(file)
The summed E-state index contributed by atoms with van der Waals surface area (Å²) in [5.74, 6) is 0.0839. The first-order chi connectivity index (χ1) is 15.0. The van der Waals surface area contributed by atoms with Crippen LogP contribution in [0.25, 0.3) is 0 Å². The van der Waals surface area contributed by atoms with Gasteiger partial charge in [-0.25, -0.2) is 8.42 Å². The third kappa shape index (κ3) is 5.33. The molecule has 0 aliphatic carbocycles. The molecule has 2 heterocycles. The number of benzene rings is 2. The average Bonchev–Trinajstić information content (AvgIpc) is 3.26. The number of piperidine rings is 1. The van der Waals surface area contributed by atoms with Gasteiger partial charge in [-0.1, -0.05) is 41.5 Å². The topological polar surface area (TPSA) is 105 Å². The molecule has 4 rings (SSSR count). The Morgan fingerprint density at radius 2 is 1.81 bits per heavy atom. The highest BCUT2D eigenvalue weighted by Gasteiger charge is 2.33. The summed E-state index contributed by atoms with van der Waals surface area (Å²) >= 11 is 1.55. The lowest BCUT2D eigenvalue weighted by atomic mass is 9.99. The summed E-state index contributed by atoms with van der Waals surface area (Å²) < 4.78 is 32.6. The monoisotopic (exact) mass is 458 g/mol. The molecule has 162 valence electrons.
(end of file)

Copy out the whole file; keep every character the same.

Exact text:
The summed E-state index contributed by atoms with van der Waals surface area (Å²) in [5.74, 6) is 0.0839. The first-order chi connectivity index (χ1) is 15.0. The van der Waals surface area contributed by atoms with Crippen LogP contribution in [0.25, 0.3) is 0 Å². The van der Waals surface area contributed by atoms with Gasteiger partial charge in [-0.25, -0.2) is 8.42 Å². The third kappa shape index (κ3) is 5.33. The molecule has 0 aliphatic carbocycles. The molecule has 2 heterocycles. The number of benzene rings is 2. The average Bonchev–Trinajstić information content (AvgIpc) is 3.26. The number of piperidine rings is 1. The van der Waals surface area contributed by atoms with Gasteiger partial charge in [-0.1, -0.05) is 41.5 Å². The topological polar surface area (TPSA) is 105 Å². The molecule has 4 rings (SSSR count). The Morgan fingerprint density at radius 2 is 1.81 bits per heavy atom. The highest BCUT2D eigenvalue weighted by Gasteiger charge is 2.33. The summed E-state index contributed by atoms with van der Waals surface area (Å²) >= 11 is 1.55. The lowest BCUT2D eigenvalue weighted by atomic mass is 9.99. The summed E-state index contributed by atoms with van der Waals surface area (Å²) < 4.78 is 32.6. The monoisotopic (exact) mass is 458 g/mol. The molecule has 162 valence electrons.